Feeling a little under the weather, Harriette has ordered tea -- ginger tea in a cup as big as a soup bowl, warming and apparently a natural restorative. Instantly fortified, she’s ready to try anything. We all ask for water: our usual, New York water. A single bottle of Poland Spring arrives. I remember to order bissap -- it comes in a plastic bottle -- an intense and sweet cranberry-hued blend of hibiscus blossoms and pineapple juice. I offer to share. Everyone who tries a sip rejects it as too sweet. I dilute it with ice and take a few sips now and then.

Hacked chicken chunks are half edible: The dark meat is juicy, the breast very dry.

       The foutou tastes like raw cake batter, except not that good. You’re supposed to break off a blob and dip it into the sauce, only it’s too soft to hang on to. But the suggested peanut stew with unidentifiable meat floating on top is full of flavor. I’m eating it with a spoon and spilling some on the attiéké and foutou, whatever they are, and hot sauce -- the musts recommended by early experts.

Grated, fermented cassava is so full of flavor, it scarcely needs a bouillon cube crumbled into it.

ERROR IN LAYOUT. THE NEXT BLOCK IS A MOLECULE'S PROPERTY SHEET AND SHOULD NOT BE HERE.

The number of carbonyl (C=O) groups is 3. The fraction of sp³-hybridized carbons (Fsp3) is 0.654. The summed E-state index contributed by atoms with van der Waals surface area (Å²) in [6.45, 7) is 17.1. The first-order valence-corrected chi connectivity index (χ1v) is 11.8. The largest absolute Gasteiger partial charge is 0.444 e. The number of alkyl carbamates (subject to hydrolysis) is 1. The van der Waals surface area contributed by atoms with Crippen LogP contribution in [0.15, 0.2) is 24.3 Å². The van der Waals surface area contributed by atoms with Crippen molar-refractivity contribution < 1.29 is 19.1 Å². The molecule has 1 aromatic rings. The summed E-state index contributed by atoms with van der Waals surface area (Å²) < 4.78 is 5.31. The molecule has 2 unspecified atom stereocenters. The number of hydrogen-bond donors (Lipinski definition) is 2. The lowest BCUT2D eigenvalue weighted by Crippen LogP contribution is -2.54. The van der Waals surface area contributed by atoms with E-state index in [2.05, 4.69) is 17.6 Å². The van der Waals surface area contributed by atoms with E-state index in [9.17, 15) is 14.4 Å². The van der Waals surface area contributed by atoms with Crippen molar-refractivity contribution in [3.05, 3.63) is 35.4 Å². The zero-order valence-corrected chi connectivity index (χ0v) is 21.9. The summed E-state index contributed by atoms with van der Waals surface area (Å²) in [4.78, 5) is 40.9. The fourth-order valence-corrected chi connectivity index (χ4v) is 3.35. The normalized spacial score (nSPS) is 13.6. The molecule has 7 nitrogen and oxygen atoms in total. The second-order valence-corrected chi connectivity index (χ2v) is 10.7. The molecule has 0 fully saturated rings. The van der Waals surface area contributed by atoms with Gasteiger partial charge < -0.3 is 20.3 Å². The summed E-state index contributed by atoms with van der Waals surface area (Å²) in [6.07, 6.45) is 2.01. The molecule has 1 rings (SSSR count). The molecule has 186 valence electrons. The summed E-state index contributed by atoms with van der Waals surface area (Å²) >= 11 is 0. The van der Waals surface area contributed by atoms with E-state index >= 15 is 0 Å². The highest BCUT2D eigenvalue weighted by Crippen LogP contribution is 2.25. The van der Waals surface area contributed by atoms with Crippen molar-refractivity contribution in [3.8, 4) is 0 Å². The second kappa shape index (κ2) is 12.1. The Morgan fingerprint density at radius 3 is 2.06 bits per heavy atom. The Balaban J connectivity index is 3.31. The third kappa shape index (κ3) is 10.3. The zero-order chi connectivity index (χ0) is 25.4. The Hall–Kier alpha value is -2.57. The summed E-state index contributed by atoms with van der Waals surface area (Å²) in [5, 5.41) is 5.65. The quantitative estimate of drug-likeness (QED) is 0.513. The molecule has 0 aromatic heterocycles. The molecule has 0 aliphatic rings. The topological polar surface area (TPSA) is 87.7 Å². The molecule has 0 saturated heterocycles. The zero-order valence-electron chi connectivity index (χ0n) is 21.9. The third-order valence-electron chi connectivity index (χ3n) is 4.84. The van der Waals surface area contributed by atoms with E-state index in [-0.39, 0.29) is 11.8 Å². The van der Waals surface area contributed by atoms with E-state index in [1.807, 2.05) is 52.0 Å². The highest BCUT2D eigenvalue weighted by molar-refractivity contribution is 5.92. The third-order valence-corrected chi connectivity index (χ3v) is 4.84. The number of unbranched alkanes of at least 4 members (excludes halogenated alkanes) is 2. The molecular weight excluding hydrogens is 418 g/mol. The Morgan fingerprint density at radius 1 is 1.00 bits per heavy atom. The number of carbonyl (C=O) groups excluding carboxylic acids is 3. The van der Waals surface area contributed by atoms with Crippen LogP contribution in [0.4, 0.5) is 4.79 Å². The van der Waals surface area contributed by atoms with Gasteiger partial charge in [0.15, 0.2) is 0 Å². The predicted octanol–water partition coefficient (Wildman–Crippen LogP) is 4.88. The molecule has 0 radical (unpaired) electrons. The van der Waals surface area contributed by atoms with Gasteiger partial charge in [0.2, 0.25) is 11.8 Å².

That’s grated, fermented cassava pulp that looks like couscous, a marvelous Ivory Coast side. It comes piled with sweet caramelized onion and one foil-wrapped Maggi bouillon cube nestled at the edge. No instructions. Crumble it and use like salt, the New Yorker review said, but the grain is so full of flavor it doesn’t need any help.

Luscious cuts of plaintain  -- soft and sweet – could be dessert.

       Most everything comes topped with a slurry of onion, tomato and green peppers in a mustardy sauce. The lamb shanks are a bit scrawny (could they be goat?) but a portion delivers two -- caramelized and mostly tender. “Poisson Grille Simple” is crispy, greasy and delicious, too. It looks like tilapia. Odd chunks of chicken are fried -- the dark meat salty and edible, the breast stringy and dry. Soft and sweet chunks of plantain are piled high on a plate. Did they come free with the fish? Maybe, they are not on the bill.

La Savane was a secret for homesick West Africans but a measured rave in the New Yorker ended that.

       It reads like nothing much as I scan the bill – the generous $9 bowl of meaty peanut sauce, entrees $13 and $15, the rejected $3 foutou, ginger tea $1 -- $18.50 per person with tip. We’re full, quite pleased with the welcome in this foreign dinette. We ask about dessert, then reject the notion. As we wrap up and file past the gurgling fountain to the sidewalk of 116th Street, the place has filled. New Yorker faces. West Africans. Harlem. Not far east is Spanish Harlem, what used to be Puerto Rican. Now, it’s tacos town. You can eat New York, but you can’t necessarily master all its mysteries.

239 West 116th Street between Frederick Douglass and Adam Clayton Powell Boulevards. 646 490 4644. Open from 8 am to 1 am everyday.


Photos may not be used without permission of Gael Greene. Copyright 2014. All rights reserved.